Aviation Labor Law
They are in violation of the law, and if they do not report for work within 48 hours, they have forfeited their jobs and will be terminated.
President Ronald Reagan,
responding to the PATCO strike, August 3, 1981
After reading this chapter, you should:
1. know what a labor union is and understand how one is formed;
2. recognize the difference between a “major dispute” and a “minor dispute” under the Railway Labor Act;
3. understand the distinction between mediation and arbitration;
4. understand the role of the federal government in both private and public sector labor disputes.
LABOR POLICY IN THE PRIVATE SECTOR
The Railway Labor Act
The Railway Labor Act governs the relationship between employers and employees in the airline industry.1 The Act is administered by a federal agency, the National Mediation Board, and was designed to balance three competing interests: (1) employees’ right to unionize; (2) employers’ desire to resolve labor disputes without strikes; and (3) the public’s interest in the uninterrupted flow of commerce. It achieves these goals by guaranteeing the rights of airline employees to unionize, by obligating employers and unions to bargain in good faith over the terms and conditions of employment, and by providing a mandatory mediation process before any work stoppage may commence.
The Railway Labor Act was a response to widespread labor unrest in the rail industry. Labor strikes including the Great Railroad Strike of 1877 and the Pullman Strike of 1894 caused not only significant obstruction of commerce but also resulted in large-scale violence. During the 1877 strike, police and state militia fired on striking workers, killing dozens. The Pullman Strike also resulted in widespread bloodshed. Prior attempts to regulate labor–management relations were largely unsuccessful. The Arbitration Act of 1888 created a system of arbitration, but the federal government had no power to enforce the arbitration awards. The Newlands Act of 1913 created the Railway Labor Board, which was tasked with investigating and mediating labor disputes, but the Board was largely viewed as a corrupt arm of the railroad companies.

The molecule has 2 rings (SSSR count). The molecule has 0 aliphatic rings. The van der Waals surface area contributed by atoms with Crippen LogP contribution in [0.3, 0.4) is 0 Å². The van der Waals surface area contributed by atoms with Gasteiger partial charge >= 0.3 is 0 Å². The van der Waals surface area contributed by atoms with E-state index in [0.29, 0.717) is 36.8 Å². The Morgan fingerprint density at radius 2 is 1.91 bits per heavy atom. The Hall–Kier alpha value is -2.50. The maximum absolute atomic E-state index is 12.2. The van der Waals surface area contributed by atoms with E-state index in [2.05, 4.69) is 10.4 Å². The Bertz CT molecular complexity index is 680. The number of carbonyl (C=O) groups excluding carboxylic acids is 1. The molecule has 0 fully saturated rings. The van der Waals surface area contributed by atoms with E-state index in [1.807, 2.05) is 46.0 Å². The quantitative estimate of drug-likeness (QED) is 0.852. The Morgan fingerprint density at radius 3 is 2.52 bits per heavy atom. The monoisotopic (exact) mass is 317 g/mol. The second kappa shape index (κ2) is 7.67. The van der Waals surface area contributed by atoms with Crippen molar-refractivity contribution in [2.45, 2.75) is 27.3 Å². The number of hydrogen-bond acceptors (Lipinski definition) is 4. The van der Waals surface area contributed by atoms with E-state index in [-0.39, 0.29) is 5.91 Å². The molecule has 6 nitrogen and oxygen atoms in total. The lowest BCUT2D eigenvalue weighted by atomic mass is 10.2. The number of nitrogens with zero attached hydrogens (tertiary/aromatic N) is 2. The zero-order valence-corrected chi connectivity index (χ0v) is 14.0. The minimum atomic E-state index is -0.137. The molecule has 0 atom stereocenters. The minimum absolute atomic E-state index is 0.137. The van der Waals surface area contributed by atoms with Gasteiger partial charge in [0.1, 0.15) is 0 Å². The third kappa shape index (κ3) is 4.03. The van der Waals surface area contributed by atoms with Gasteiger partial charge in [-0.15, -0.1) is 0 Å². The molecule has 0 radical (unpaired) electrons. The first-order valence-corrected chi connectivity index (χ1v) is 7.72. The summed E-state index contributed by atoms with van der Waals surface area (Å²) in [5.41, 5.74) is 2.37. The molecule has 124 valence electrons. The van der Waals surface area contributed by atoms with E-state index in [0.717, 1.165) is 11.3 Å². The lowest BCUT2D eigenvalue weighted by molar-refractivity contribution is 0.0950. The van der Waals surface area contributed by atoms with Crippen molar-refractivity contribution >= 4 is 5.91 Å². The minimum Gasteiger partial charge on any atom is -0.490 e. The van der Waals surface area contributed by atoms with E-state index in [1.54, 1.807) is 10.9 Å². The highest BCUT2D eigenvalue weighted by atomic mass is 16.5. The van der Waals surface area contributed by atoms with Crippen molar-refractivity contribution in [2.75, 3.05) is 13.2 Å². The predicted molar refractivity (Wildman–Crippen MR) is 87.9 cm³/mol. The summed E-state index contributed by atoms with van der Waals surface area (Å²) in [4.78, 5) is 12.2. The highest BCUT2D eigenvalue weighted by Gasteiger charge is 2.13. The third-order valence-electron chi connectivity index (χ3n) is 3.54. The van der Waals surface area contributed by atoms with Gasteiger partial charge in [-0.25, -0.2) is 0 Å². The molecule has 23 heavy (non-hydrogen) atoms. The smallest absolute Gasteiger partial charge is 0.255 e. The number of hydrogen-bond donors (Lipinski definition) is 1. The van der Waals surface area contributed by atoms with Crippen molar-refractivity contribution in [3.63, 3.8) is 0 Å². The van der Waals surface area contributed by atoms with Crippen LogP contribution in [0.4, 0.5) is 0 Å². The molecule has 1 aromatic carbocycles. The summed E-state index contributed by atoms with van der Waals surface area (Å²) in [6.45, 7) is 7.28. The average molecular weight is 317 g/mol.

The Railway Labor Act was passed in 1926 to replace the previous system for regulating railway labor disputes. The Act favors negotiation and agreement between the parties instead of direct federal intervention. It promotes the mutually agreeable resolution of labor conflicts by prohibiting both employers and employees from engaging in strikes, lockouts, and other types of work stoppages without first following the negotiation process set forth in the Act.
How a Labor Union is Formed
A labor union is formed by a majority vote of the affected employees. The Railway Labor Act prohibits employers from interfering with employees’ right to organize and it flatly forbids “yellow dog” contracts, in which an employee must agree never to join a union as a condition of employment.
Once a union has been formed, the first order of business is to negotiate with the employer to reach a contract, called a collective bargaining agreement, regarding the terms and conditions of employment. Once the employer and the union negotiators have reached an agreement in principle, the contract is presented to the union’s members for a ratification vote.
Disagreements inevitably arise between employers and labor unions. These disagreements can be classified as either major disputes or minor disputes. A major dispute is one that concerns the formation or modification of the collective bargaining agreement. Minor disputes, on the other hand, involve isolated grievances that hinge on an interpretation of the existing agreement. The distinction is important because the two types of disputes are resolved in very different ways.